Detention of Chinese lawyer in Laos shows Beijing’s control over allies in Southeast Asia

The recent arrest of a Chinese human rights lawyer in Laos has highlighted the extent to which China’s legal rights movement has been heavily targeted in the last few years. Lu Siweihas been arrested and stripped of his licence for taking on sensitive cases. His arrest has evoked strong reactions from the international community which has been demanding from the Laos government to release him with immediate effect.

Lu Siwei was on his way to Thailand when Laotian police arrested him while he was boarding a train. He was on his way to Bangkok to catch a flight to the US to join his wife and daughter.

Siwei’s incident has proved that the Xi government is all out to crush the rights movement within the country and outside. In 2015, hundreds of activists and rights lawyers had been arrested in what later became known as the “709 crackdown” – named after 9 July, the day it was launched. From time to time, bloggers, rights activists and others have been arrested for speaking their mind in China and outside.

Siwei has been extremely popular among the rights activists. He defended some of those arrested, including rights lawyer and Xi critic Yu Wensheng. Siwei also defended people arrested for making liquor bottle labels commemorating the 1989 Tian’anmen Square pro-democracy protests. Fed up with his acumen in legal matters, the authorities stripped his legal license in 2021 after he represented a Hong Kong pro-democracy activist who tried to flee to Taiwan. Later that year, Siwei was barred from leaving China for a visiting fellowship in the United States and was told he had an exit ban placed on him.

While international rights organisations have demanded from the Laos government to release Siwei, foreign affairs experts said that the incident highlighted the risks Chinese dissidents face when they flee China through Southeast Asia. According to analysts, the incident is a reflection of worsening human rights conditions in China and Beijing’s long-arm jurisdiction in Southeast Asia. In fact, Southeast Asia has long been a common yet risky transit point for Chinese dissidents attempting to flee repression in their homeland.

Bob Fu, founder of the Texas-based human rights organization ChinaAid said that the Chinese government’s efforts to tighten control over civil society have prompted more dissidents and persecuted religious groups to flee the country. Fu further said that China uses its economic influence over Southeast Asian countries like Thailand, Laos, and Myanmar to get local authorities to help arrest and deport dissidents or persecuted ethnic minorities back to China.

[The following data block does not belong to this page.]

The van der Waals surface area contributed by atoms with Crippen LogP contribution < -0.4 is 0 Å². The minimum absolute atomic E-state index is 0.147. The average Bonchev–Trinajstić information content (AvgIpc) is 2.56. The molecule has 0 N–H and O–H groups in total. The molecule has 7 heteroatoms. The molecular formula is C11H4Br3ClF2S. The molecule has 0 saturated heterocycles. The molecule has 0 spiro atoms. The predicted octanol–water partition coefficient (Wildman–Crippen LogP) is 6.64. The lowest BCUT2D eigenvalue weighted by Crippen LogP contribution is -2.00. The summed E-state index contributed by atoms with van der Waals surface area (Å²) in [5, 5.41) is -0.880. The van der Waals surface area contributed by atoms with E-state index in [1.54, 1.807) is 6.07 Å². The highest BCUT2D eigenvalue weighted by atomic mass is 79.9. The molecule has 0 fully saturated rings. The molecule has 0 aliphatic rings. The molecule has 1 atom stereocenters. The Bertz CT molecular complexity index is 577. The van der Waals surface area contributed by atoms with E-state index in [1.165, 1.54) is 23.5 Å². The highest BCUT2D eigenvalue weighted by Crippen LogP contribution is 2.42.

Hence, China willingly uses its economic and political power to suppress dissent abroad. For instance, the Chinese government uses its network of officials and businesses in Laos to monitor and surveil dissidents. This information can then be used to track dissidents, intimidate them, and arrest them. Also, China uses its economic power to pressurise the Laotian government to muzzle dissent. For example, China could threaten to withhold economic assistance or investment if the Laotian government does not cooperate.

China has passed laws that make it illegal to “defaming” the Chinese government or its leaders. These laws have been used to silence critics of China, including Laotian citizens who have spoken out against human rights abuses in China.

In some cases, China has intervened directly to arrest and deport Chinese dissidents from Laos. This happened in the case of Yang Hengjun, who was arrested in Laos in 2017 and deported to China, where he was sentenced to 15 years in prison on charges of espionage.

Experts said that Laos cannot speak against China even if it means suppressing dissent. The reality is that the government is heavily dependent on China for economic assistance and investment. For The Laotian government, it cannot speak against China even if it means suppressing dissent. In response, the Laotian government recently said in an e-mail to U.K.-based human rights organization 29 Principles that Laotian police are holding Lu on suspicion of “using fraudulent travel documents” while entering Laos. He is awaiting an investigation and, if found guilty, he faces deportation to China.Despite the Laotian authorities response, human rights organisations have been constantly making efforts to secure Siwei’srelease. As many as 85 human rights organizations recently released a joint petition demanding that Laotian authorities “halt all processes of repatriation for Lu Siwei and release him immediately according to its international human rights obligations.” Analysts said the international community, including human rights organizations and foreign governments, need to apply pressure on Laos. Yaqiu Wang, senior China researcher at Human Rights Watch, said past cases show that international pressure works.

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